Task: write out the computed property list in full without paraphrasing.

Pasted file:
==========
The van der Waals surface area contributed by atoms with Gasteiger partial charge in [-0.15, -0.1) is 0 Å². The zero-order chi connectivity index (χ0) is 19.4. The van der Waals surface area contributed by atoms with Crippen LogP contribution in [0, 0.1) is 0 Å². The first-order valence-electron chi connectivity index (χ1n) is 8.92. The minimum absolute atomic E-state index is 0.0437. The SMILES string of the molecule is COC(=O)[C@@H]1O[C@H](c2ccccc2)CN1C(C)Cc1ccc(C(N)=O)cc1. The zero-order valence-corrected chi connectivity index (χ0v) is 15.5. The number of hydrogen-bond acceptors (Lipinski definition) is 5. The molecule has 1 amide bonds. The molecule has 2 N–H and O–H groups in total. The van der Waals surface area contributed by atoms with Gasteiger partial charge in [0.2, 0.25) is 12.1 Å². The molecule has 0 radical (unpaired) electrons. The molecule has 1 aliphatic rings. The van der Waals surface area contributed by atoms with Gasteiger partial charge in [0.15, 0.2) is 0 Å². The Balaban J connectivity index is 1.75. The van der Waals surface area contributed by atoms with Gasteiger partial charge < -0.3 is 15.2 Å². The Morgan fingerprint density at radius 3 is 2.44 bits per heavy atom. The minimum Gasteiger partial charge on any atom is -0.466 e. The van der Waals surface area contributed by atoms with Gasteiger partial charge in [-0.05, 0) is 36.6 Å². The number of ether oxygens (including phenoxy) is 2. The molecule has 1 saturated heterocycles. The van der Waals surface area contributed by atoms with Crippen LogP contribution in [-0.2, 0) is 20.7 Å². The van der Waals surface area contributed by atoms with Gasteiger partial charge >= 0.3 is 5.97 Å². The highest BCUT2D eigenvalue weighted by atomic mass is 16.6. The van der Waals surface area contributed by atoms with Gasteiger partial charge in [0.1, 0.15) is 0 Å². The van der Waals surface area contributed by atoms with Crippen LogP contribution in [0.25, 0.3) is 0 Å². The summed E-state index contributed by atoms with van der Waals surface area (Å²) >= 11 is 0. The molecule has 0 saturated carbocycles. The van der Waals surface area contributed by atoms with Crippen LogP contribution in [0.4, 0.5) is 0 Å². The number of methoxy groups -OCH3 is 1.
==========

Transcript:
The van der Waals surface area contributed by atoms with Gasteiger partial charge in [-0.15, -0.1) is 0 Å². The zero-order chi connectivity index (χ0) is 19.4. The van der Waals surface area contributed by atoms with Crippen LogP contribution in [0, 0.1) is 0 Å². The first-order valence-electron chi connectivity index (χ1n) is 8.92. The minimum absolute atomic E-state index is 0.0437. The SMILES string of the molecule is COC(=O)[C@@H]1O[C@H](c2ccccc2)CN1C(C)Cc1ccc(C(N)=O)cc1. The zero-order valence-corrected chi connectivity index (χ0v) is 15.5. The number of hydrogen-bond acceptors (Lipinski definition) is 5. The molecule has 1 amide bonds. The molecule has 2 N–H and O–H groups in total. The van der Waals surface area contributed by atoms with Gasteiger partial charge in [0.2, 0.25) is 12.1 Å². The molecule has 0 radical (unpaired) electrons. The molecule has 1 aliphatic rings. The van der Waals surface area contributed by atoms with Gasteiger partial charge in [0.15, 0.2) is 0 Å². The Balaban J connectivity index is 1.75. The van der Waals surface area contributed by atoms with Gasteiger partial charge < -0.3 is 15.2 Å². The Morgan fingerprint density at radius 3 is 2.44 bits per heavy atom. The minimum Gasteiger partial charge on any atom is -0.466 e. The van der Waals surface area contributed by atoms with Gasteiger partial charge in [-0.05, 0) is 36.6 Å². The number of ether oxygens (including phenoxy) is 2. The molecule has 1 saturated heterocycles. The van der Waals surface area contributed by atoms with Crippen LogP contribution in [-0.2, 0) is 20.7 Å². The van der Waals surface area contributed by atoms with Gasteiger partial charge >= 0.3 is 5.97 Å². The highest BCUT2D eigenvalue weighted by atomic mass is 16.6. The van der Waals surface area contributed by atoms with Gasteiger partial charge in [0.1, 0.15) is 0 Å². The van der Waals surface area contributed by atoms with Crippen LogP contribution in [0.25, 0.3) is 0 Å². The summed E-state index contributed by atoms with van der Waals surface area (Å²) >= 11 is 0. The molecule has 0 saturated carbocycles. The van der Waals surface area contributed by atoms with Crippen LogP contribution in [0.4, 0.5) is 0 Å². The number of methoxy groups -OCH3 is 1.